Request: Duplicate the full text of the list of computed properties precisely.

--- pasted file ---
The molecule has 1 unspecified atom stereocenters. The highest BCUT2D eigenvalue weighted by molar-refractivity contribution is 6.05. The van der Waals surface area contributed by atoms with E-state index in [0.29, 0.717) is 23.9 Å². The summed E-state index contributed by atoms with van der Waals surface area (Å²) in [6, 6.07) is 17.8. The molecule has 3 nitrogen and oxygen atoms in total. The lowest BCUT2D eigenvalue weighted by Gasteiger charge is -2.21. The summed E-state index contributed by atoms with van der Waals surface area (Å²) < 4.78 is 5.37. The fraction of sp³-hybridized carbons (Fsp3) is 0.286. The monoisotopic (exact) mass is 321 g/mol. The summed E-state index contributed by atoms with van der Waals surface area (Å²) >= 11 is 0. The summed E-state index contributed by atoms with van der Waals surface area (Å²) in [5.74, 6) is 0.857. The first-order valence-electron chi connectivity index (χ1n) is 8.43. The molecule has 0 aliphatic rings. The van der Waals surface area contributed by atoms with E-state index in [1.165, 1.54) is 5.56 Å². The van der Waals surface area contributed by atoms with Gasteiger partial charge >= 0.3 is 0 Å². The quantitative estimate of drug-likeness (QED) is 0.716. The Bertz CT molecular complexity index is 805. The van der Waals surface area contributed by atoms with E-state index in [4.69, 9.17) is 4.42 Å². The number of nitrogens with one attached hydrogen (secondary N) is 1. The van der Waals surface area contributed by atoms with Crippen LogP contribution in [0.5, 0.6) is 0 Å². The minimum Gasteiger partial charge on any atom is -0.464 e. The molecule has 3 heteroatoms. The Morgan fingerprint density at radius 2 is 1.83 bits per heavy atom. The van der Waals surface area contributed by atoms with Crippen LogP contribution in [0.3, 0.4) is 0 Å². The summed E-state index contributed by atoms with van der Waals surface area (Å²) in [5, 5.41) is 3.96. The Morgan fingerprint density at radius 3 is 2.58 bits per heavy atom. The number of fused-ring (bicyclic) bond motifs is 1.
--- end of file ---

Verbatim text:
The molecule has 1 unspecified atom stereocenters. The highest BCUT2D eigenvalue weighted by molar-refractivity contribution is 6.05. The van der Waals surface area contributed by atoms with E-state index in [0.29, 0.717) is 23.9 Å². The summed E-state index contributed by atoms with van der Waals surface area (Å²) in [6, 6.07) is 17.8. The molecule has 3 nitrogen and oxygen atoms in total. The lowest BCUT2D eigenvalue weighted by Gasteiger charge is -2.21. The summed E-state index contributed by atoms with van der Waals surface area (Å²) < 4.78 is 5.37. The fraction of sp³-hybridized carbons (Fsp3) is 0.286. The monoisotopic (exact) mass is 321 g/mol. The summed E-state index contributed by atoms with van der Waals surface area (Å²) >= 11 is 0. The summed E-state index contributed by atoms with van der Waals surface area (Å²) in [5.74, 6) is 0.857. The first-order valence-electron chi connectivity index (χ1n) is 8.43. The molecule has 0 aliphatic rings. The van der Waals surface area contributed by atoms with E-state index in [1.165, 1.54) is 5.56 Å². The van der Waals surface area contributed by atoms with Gasteiger partial charge >= 0.3 is 0 Å². The quantitative estimate of drug-likeness (QED) is 0.716. The Bertz CT molecular complexity index is 805. The van der Waals surface area contributed by atoms with E-state index in [4.69, 9.17) is 4.42 Å². The number of nitrogens with one attached hydrogen (secondary N) is 1. The van der Waals surface area contributed by atoms with Crippen LogP contribution in [0.5, 0.6) is 0 Å². The minimum Gasteiger partial charge on any atom is -0.464 e. The molecule has 3 heteroatoms. The Morgan fingerprint density at radius 2 is 1.83 bits per heavy atom. The van der Waals surface area contributed by atoms with Crippen LogP contribution in [0.3, 0.4) is 0 Å². The summed E-state index contributed by atoms with van der Waals surface area (Å²) in [5, 5.41) is 3.96. The Morgan fingerprint density at radius 3 is 2.58 bits per heavy atom. The number of fused-ring (bicyclic) bond motifs is 1.